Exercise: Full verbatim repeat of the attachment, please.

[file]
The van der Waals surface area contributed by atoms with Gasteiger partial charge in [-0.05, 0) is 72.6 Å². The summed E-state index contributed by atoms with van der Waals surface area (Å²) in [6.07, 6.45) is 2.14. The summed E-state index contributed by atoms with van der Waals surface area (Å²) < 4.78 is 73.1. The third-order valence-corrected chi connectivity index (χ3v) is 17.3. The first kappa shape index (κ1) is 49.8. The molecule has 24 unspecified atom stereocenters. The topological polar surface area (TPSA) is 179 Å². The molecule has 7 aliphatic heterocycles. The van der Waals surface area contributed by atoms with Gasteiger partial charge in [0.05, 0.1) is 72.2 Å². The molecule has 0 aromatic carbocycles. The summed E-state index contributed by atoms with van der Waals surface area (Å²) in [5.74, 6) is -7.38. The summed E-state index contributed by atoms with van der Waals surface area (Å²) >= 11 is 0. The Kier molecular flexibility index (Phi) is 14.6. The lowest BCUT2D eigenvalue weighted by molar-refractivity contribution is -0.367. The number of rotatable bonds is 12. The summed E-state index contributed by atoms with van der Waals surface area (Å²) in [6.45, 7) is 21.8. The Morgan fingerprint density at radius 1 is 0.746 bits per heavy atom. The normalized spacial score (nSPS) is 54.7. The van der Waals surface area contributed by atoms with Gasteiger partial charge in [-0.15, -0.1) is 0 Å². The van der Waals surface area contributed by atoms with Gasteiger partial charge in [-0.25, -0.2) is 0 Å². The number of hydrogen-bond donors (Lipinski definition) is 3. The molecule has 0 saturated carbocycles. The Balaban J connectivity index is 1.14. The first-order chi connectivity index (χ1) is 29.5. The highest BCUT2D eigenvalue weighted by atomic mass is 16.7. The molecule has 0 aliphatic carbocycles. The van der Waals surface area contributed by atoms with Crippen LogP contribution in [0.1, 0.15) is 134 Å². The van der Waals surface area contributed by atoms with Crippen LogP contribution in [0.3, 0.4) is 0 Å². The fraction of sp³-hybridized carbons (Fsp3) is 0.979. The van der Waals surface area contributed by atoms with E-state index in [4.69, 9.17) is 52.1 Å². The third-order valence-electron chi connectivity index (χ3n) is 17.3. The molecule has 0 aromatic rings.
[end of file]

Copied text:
The van der Waals surface area contributed by atoms with Gasteiger partial charge in [-0.05, 0) is 72.6 Å². The summed E-state index contributed by atoms with van der Waals surface area (Å²) in [6.07, 6.45) is 2.14. The summed E-state index contributed by atoms with van der Waals surface area (Å²) < 4.78 is 73.1. The third-order valence-corrected chi connectivity index (χ3v) is 17.3. The first kappa shape index (κ1) is 49.8. The molecule has 24 unspecified atom stereocenters. The topological polar surface area (TPSA) is 179 Å². The molecule has 7 aliphatic heterocycles. The van der Waals surface area contributed by atoms with Gasteiger partial charge in [0.05, 0.1) is 72.2 Å². The molecule has 0 aromatic carbocycles. The summed E-state index contributed by atoms with van der Waals surface area (Å²) in [5.74, 6) is -7.38. The summed E-state index contributed by atoms with van der Waals surface area (Å²) >= 11 is 0. The Kier molecular flexibility index (Phi) is 14.6. The lowest BCUT2D eigenvalue weighted by molar-refractivity contribution is -0.367. The number of rotatable bonds is 12. The summed E-state index contributed by atoms with van der Waals surface area (Å²) in [6.45, 7) is 21.8. The Morgan fingerprint density at radius 1 is 0.746 bits per heavy atom. The normalized spacial score (nSPS) is 54.7. The van der Waals surface area contributed by atoms with Gasteiger partial charge in [-0.15, -0.1) is 0 Å². The van der Waals surface area contributed by atoms with Gasteiger partial charge in [-0.25, -0.2) is 0 Å². The number of hydrogen-bond donors (Lipinski definition) is 3. The molecule has 0 saturated carbocycles. The Balaban J connectivity index is 1.14. The first-order chi connectivity index (χ1) is 29.5. The highest BCUT2D eigenvalue weighted by atomic mass is 16.7. The molecule has 0 aliphatic carbocycles. The van der Waals surface area contributed by atoms with Crippen LogP contribution in [0.1, 0.15) is 134 Å². The van der Waals surface area contributed by atoms with Crippen LogP contribution in [0.3, 0.4) is 0 Å². The fraction of sp³-hybridized carbons (Fsp3) is 0.979. The van der Waals surface area contributed by atoms with E-state index in [4.69, 9.17) is 52.1 Å². The third-order valence-electron chi connectivity index (χ3n) is 17.3. The molecule has 0 aromatic rings.